10. Solve a math problem

Google Search calculator

Kids checking up on their math can type a numeric equation into the search bar and they can get the answer. You can also get quick number conversions by inputting the conversion factors, like liters to cups or dollars to Euros.

11. Get immediate results

Google search - flight number

Google prepackages relevant information on frequently searched topics. So you can simply type in a flight number to get flight status, a tracking number to track a package, the name of a sports team to get the score, a stock ticker symbol to get the current stock price and weather to get the forecast.

12. Get help in a natural, manmade or humanitarian disaster

When a crisis occurs, Google creates SOS Alerts. These special search results make emergency information more accessible by listing resources (emergency phone numbers, maps of affected areas, etc.), showing updates from local, national and international authorities, and providing links for donation opportunities, among other listings. If you're using the Google app (for Android and iOS) and turn on location sharing for the app, you'll automatically receive SOS Alerts in your area.

Google Search Advanced search

Still haven’t found the right information? Advanced search, which you can find under Settings in the upper right corner, adds the ability to search by country, when the post was last updated and for a word just in the title of the page, among other options.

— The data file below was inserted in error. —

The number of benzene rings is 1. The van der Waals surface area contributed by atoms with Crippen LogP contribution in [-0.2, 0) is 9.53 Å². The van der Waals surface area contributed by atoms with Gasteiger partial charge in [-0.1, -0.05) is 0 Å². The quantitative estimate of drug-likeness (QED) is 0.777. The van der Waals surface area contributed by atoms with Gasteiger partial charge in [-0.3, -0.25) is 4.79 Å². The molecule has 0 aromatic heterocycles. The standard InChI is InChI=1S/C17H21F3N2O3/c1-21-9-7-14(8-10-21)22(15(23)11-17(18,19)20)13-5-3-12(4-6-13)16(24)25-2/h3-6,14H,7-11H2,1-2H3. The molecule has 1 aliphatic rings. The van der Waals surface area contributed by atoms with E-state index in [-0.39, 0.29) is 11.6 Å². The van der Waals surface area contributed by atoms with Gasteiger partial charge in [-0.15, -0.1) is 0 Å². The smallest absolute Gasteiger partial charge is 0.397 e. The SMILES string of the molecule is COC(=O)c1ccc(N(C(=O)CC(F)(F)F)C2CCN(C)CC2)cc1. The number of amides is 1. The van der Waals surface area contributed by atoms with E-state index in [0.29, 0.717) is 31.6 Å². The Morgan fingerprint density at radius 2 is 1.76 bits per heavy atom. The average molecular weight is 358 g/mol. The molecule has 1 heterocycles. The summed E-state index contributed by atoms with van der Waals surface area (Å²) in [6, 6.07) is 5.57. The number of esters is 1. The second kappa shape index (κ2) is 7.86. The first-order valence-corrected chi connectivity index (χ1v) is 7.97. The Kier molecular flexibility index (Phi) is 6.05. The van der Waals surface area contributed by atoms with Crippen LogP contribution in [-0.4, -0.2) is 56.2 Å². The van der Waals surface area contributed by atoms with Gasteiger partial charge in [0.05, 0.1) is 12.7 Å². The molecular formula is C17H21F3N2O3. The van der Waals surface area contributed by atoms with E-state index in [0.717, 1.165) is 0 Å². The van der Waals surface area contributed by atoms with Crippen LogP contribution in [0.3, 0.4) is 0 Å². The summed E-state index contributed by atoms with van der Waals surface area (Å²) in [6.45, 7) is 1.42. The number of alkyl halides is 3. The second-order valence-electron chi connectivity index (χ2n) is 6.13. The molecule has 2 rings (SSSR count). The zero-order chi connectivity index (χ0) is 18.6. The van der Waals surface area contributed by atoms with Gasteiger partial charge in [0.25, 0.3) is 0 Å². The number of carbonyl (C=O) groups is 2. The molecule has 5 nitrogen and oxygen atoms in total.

[Image credit: Google on laptop and phone via BigStockPhoto]



Discussion loading

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Great tips!

From Cindy Richards on April 17, 2019 :: 1:23 pm

I thought I was pretty good at Google searching, but I learned some stuff here. Nice job, Suzanne.

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Glad it was helpful!

From Suzanne Kantra on April 18, 2019 :: 2:32 pm

There’s always something new to learn with Google. It’s a never-ending quest.

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You're Teaching Us A Great Skill

From Gary on April 17, 2019 :: 5:44 pm

Thanks, Suzanne.  Those are very helpful.

I’ve long used the quotation marks to narrow a search (Tip 2); however, in the last four years if you add more quoted words to a search, the number of results greatly increases—and the results are not likely to contain any of the quoted words.

There are probably other aspects of Tip 2 than you have written about.

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Google is trying to interpret your intentions

From Suzanne Kantra on April 18, 2019 :: 2:42 pm

Google will (should) always show you any exact matches to quoted phrases first, then close matches second. If it can’t find an exact match, Google will make an educated guess about what it thinks you are searching for and will show a list of results. The longer your quoted search phrase, the less likely it is there will be an exact match.

That is, “best dog breeds” is a common phrase that will turn up exact matches. But “best dog breeds for people named Tim who live in a yurt”, will get you a variety of results that Google hopes might be helpful, given that no one has bothered to write that exact article (yet).